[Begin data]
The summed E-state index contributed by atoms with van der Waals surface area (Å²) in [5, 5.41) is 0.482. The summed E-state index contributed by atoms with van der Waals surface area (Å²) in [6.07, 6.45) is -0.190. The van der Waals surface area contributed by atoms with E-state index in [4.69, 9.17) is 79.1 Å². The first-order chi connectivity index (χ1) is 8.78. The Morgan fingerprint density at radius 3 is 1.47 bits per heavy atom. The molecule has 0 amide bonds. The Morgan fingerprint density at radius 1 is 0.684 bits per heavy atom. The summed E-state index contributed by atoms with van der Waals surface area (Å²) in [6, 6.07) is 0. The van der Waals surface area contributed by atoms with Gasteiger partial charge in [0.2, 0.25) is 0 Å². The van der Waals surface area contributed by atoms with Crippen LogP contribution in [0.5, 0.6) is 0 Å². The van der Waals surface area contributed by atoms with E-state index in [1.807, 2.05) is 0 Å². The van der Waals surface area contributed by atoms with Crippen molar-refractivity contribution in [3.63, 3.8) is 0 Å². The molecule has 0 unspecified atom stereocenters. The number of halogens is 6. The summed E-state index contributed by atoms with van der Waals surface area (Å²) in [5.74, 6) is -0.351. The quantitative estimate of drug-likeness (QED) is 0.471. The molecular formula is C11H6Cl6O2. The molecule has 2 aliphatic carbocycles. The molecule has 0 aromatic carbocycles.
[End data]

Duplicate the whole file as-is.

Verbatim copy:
The summed E-state index contributed by atoms with van der Waals surface area (Å²) in [5, 5.41) is 0.482. The summed E-state index contributed by atoms with van der Waals surface area (Å²) in [6.07, 6.45) is -0.190. The van der Waals surface area contributed by atoms with E-state index in [4.69, 9.17) is 79.1 Å². The first-order chi connectivity index (χ1) is 8.78. The Morgan fingerprint density at radius 3 is 1.47 bits per heavy atom. The molecule has 0 amide bonds. The Morgan fingerprint density at radius 1 is 0.684 bits per heavy atom. The summed E-state index contributed by atoms with van der Waals surface area (Å²) in [6, 6.07) is 0. The van der Waals surface area contributed by atoms with Gasteiger partial charge in [0.2, 0.25) is 0 Å². The van der Waals surface area contributed by atoms with Crippen LogP contribution in [0.5, 0.6) is 0 Å². The van der Waals surface area contributed by atoms with E-state index in [1.807, 2.05) is 0 Å². The van der Waals surface area contributed by atoms with Crippen molar-refractivity contribution in [3.63, 3.8) is 0 Å². The molecule has 0 unspecified atom stereocenters. The number of halogens is 6. The summed E-state index contributed by atoms with van der Waals surface area (Å²) in [5.74, 6) is -0.351. The quantitative estimate of drug-likeness (QED) is 0.471. The molecular formula is C11H6Cl6O2. The molecule has 2 aliphatic carbocycles. The molecule has 0 aromatic carbocycles.